The green areas (indicating undeveloped land) are mostly parks, including the National Mall, Rock Creek Park, the National Arboretum, and Glover Park. Once those areas are all accounted for, very little undeveloped land is left. The most noticeable patches of very-low-intensity (pale pink) to low-intensity (peach) development can be found in Northwest DC, along the Maryland border. There are some low-intensity (peach) pockets east of the Anacostia River as well.
The region has lots of undeveloped land—but we don’t know if it’s available for housing
Although the District has little undeveloped land, the capital region overall has quite a lot. The jurisdictions in the region’s inner core (the District, Arlington, and Alexandria, Va.) have the least undeveloped land and the most high-density development. This bears out a key theory of urban economics: Land values tend to be higher near job centers, encouraging higher-density development on that land.
The chart makes it clear that we should not overlook the suburbs and exurbs when thinking about the capital region’s housing shortage. More than seven in 10 regional residents live in Fairfax, Montgomery, or Prince George’s counties. Even with that, more than two-thirds of the land in these three counties is undeveloped or very-low-density development.
Much of the existing open space in Montgomery County and Prince George’s County has been designated as agricultural reserves, and therefore is off-limits to development. But even excluding agricultural reserves, the larger suburban and exurban jurisdictions have substantial areas that could accommodate housing development.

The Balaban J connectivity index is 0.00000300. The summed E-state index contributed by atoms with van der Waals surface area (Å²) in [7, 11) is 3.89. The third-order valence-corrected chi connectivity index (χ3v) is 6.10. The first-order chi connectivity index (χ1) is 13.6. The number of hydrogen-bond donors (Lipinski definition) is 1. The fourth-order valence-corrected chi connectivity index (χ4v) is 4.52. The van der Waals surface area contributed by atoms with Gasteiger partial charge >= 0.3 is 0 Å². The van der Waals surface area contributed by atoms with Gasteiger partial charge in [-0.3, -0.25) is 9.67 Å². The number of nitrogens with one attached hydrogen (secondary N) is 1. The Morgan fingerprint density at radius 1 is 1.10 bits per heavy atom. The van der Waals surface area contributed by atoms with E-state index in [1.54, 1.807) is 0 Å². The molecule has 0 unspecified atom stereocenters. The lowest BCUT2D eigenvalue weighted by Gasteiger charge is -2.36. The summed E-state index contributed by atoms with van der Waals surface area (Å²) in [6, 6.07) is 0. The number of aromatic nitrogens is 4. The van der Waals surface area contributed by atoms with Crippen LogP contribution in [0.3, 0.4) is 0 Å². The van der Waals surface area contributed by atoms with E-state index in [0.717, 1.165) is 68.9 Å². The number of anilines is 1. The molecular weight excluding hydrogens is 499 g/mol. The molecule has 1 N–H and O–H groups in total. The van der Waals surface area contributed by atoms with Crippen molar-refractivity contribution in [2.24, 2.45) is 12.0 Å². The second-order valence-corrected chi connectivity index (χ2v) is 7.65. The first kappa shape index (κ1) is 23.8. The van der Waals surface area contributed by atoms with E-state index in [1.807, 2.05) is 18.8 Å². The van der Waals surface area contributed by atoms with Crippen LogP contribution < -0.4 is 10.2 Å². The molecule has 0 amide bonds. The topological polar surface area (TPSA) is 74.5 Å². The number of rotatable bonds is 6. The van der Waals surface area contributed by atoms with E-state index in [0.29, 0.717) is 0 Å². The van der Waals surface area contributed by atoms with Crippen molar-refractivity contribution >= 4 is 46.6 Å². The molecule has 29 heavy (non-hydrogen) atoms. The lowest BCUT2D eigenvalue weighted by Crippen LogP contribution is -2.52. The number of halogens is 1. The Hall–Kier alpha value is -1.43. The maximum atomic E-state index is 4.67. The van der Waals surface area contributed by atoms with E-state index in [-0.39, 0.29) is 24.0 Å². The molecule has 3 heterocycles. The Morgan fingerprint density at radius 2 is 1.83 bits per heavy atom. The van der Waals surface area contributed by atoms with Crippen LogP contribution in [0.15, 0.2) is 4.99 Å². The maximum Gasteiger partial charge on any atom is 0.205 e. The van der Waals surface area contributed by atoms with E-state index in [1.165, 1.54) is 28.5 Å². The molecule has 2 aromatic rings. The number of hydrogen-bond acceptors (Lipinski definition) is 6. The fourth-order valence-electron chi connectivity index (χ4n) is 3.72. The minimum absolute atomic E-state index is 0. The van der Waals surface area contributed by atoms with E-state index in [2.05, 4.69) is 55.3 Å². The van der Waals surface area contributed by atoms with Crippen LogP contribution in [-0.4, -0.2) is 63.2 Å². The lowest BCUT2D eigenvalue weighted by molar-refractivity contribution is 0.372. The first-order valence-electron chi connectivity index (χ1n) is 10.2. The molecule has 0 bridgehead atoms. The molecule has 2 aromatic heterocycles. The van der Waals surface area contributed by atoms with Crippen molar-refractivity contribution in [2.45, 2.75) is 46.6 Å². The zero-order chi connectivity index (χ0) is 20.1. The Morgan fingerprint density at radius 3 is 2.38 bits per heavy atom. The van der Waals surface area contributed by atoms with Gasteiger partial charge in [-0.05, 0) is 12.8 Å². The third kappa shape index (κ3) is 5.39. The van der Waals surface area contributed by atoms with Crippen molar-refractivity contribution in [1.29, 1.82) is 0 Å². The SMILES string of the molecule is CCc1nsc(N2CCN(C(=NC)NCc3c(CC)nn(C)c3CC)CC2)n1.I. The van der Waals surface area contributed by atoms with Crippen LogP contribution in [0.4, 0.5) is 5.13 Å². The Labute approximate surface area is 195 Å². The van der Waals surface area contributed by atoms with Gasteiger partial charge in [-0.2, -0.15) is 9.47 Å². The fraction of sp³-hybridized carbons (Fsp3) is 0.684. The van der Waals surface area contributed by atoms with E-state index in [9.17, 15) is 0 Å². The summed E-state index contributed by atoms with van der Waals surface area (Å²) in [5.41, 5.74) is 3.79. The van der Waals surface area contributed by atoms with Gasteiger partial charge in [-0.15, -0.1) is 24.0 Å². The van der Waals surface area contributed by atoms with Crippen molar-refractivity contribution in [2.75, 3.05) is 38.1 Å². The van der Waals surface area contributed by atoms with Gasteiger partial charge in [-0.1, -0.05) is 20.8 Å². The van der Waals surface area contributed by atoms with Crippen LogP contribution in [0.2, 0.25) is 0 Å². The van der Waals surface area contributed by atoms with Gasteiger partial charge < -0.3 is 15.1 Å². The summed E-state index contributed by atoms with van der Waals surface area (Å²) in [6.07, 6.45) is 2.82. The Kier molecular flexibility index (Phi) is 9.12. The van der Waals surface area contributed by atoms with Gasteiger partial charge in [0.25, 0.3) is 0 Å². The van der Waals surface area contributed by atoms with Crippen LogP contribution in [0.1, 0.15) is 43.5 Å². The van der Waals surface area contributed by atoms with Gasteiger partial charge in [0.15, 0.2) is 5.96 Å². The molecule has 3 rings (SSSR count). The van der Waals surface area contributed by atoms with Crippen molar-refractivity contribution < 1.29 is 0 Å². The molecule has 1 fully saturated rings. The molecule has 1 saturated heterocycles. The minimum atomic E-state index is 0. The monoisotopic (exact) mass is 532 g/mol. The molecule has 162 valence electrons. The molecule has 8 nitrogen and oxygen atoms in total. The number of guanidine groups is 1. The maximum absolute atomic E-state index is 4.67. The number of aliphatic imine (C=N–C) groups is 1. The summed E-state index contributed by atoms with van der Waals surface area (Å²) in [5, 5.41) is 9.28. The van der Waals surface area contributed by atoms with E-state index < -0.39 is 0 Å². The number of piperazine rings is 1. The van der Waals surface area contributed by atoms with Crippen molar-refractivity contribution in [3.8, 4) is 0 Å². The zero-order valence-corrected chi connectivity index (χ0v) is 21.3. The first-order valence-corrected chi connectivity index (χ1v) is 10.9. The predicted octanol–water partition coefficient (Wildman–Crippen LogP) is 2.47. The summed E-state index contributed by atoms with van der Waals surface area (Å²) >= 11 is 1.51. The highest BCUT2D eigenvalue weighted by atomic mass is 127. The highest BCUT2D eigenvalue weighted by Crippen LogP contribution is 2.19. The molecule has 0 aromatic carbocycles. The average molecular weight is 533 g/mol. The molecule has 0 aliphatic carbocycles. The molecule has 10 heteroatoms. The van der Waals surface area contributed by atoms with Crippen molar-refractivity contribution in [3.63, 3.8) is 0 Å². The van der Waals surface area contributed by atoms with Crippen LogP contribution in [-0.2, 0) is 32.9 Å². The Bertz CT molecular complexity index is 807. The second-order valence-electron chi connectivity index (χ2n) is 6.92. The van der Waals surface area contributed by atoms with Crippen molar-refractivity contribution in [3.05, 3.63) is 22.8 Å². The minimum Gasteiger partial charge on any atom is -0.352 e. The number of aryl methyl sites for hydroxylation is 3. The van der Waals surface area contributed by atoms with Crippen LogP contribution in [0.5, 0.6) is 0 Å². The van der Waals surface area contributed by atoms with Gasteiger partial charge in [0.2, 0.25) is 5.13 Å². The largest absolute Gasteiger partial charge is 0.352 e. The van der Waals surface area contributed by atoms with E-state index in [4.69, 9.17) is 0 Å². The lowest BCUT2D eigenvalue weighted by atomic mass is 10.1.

Satellite data can inform planning decisions, but must be supplemented by local knowledge
The land use patterns revealed by satellite data provide useful insights into the region’s current development patterns, but can’t answer all our questions. For one, the data doesn’t allow us to distinguish between residential and nonresidential development. And it doesn’t indicate whether zoning or other legal and political barriers effectively limit development of open space or low-intensity areas (for instance, if rowhouse blocks could be redeveloped into larger apartment buildings).
The NLCD is a valuable tool that—when used in combination with other publicly available datasets—can help determine the region’s capacity to accommodate more housing. Environmental advocates may balk at the idea of converting green space into high-density housing. And people who live in low-density residential neighborhoods frequently invoke “Manhattanization” to dissuade efforts to add new housing—as if housing typologies are restricted to either single-family homes or skyscrapers.
In reality, there are plenty of options to add housing through gradual increases in density, allowing rowhouses, duplexes, and low- to mid-rise apartment buildings to be interspersed with single-family detached homes. Any meaningful attempt to increase housing supply and bring down housing costs in the Washington, D.C. region will require a strategic combination of all of these options.